Hot Coffee (2011)
- Summaries (4)
The McDonald's coffee case has been routinely cited by the media as an example of how citizens have taken advantage of the legal system. We will show how this case became so popular in the media, who funded the effort and to what end. We will tell the truth and let the audience decide if spilling hot coffee is really as profitable as they might otherwise believe.
Most people think they know the "McDonald's coffee case," but what they don't know is that corporations have spent millions distorting the case to promote tort reform. HOT COFFEE reveals how big business, aided by the media, brewed a dangerous concoction of manipulation and lies to protect corporate interests. By following four people whose lives were devastated by the attacks on our courts, the film challenges the assumptions Americans hold about "jackpot justice."
Seinfeld mocked it. Letterman put it on one of his Top Ten lists. More than 15 years later, the McDonald's coffee case continues to be cited as a prime example of how citizens use "frivolous" lawsuits to take unfair advantage of America's legal system. But is that an accurate portrayal of the facts? First-time filmmaker and former public interest lawyer Susan Saladoff uses the infamous legal battle that began with a spilled cup of coffee to investigate what's behind America's zeal for tort reform - which threatens to restrict the legal rights of everyday citizens and undermine the entire civil justice system.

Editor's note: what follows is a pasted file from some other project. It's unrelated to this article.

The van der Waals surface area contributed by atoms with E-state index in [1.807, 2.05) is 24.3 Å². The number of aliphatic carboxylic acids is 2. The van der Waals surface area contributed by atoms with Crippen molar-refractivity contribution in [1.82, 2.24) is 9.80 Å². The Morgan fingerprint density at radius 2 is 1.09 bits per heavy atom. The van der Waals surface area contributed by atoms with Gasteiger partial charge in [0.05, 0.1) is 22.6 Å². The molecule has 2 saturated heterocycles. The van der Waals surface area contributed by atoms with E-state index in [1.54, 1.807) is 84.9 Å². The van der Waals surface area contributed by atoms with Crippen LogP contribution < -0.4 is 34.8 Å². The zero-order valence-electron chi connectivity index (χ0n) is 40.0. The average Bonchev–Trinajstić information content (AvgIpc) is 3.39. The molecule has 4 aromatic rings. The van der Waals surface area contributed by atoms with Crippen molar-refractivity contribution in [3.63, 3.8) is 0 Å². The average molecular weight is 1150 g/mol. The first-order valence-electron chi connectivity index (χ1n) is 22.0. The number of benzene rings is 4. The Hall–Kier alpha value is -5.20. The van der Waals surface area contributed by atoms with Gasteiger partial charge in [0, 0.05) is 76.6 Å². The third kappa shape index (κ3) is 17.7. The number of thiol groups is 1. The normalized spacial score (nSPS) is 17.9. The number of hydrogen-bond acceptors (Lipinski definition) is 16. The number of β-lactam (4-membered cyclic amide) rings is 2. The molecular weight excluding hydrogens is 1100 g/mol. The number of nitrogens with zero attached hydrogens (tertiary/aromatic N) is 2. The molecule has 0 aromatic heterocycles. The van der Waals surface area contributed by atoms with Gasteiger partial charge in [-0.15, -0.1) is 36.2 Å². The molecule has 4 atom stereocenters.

How the infamous McDonald's hot coffee lawsuit and similar cases were exploited as part of a right wing crusade to weaken civil justice.
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